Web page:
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From Health Law Daily, July 11, 2016

Compounders limited to unique formulations, no copies of existing drugs

By Kayla R. Bryant, J.D.

Compounded drugs must not be essentially copies of a commercially available drug in order to qualify for exemptions from certain requirements of the federal Food, Drug, and Cosmetics Act (FDC Act) (21 U.S.C. §301 et seq.). This requirement applies both to licensed pharmacists and physicians as well as outsourcing facilities. According to the FDA’s draft guidances on the topic, this restriction is intended to ensure that sponsors continue to develop drugs that are required to go through the FDA’s approval processes (Notice, 81 FR 44879, July 11, 2016; Notice, 81 FR 44881, July 11, 2016).

Compounded drugs. Drugs are compounded for certain patients who are unable to take an approved drug product, such as those that need a lower-strength dosage, cannot swallow a pill, or are allergic to dyes. Drugs can be compounded under section 503A of the FDC Act by licensed pharmacists and physicians or under section 503B by outsourcing facilities registered with the FDA. If compounded by pharmacists and physicians under appropriate conditions, the drugs can qualify for exemption from requirements for current good manufacturing practices (CGMP), drug labeling, and approval under new drug applications (NDAs) or abbreviated new drug applications (ANDAs). Drugs compounded in outsourcing facilities must comply with CGMP requirements, but may be exempted from labeling, approval, and drug supply security chain requirements.

Essentially a copy. Compounded drugs are intended to be used by patients who cannot take commercially available products. The draft guidances state that drugs that are essentially a copy of a commercially available product are not exempt from FDC Act requirements, because such a use poses a significant public health risk. The agency believes that patients taking compounded copies could be needlessly exposed to drug products that have not been proven to be safe and effective. Limitations on compounded copies also protect the drug approval process and preserves competition for sponsors seeking generic drug approval.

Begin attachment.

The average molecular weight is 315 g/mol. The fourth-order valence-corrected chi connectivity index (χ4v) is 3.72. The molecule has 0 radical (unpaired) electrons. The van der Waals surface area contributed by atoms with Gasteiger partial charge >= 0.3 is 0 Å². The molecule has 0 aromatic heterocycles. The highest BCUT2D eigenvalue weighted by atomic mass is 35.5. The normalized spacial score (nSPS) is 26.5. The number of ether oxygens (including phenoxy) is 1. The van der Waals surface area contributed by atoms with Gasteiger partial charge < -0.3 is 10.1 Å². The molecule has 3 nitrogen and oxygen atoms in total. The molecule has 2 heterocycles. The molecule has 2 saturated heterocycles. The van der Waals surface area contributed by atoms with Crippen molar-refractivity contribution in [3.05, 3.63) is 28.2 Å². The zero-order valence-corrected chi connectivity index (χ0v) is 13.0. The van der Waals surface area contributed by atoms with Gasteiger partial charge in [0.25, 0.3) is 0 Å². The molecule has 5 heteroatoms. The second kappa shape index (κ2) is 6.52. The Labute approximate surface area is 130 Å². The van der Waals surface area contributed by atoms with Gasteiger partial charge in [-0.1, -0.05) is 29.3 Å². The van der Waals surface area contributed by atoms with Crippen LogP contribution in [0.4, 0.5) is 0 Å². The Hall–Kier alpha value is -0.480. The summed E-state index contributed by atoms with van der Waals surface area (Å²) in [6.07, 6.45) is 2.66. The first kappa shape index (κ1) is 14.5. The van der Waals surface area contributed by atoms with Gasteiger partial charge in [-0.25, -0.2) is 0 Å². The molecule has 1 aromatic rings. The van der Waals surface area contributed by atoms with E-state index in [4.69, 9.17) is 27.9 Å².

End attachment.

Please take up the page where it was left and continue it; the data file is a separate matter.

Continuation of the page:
The FDA considers a drug to be commercially available if it is currently marketed. Drugs that have been discontinued and are no longer marketed, or drugs that appear on the FDA drug shortage list, are not considered commercially available. To be essentially a copy, a compounded drug would have the same active pharmaceutical ingredients with a similar dosage strength, and used by the same route of administration. These apply unless the prescriber determines that for an identified, individual patient, a significant difference exists in the compounded form.

MainStory: TopStory FDAGuidanceNotices FDCActNews DrugBiologicNews GenericDrugNews GMPNews PrescriptionDrugNews SafetyNews

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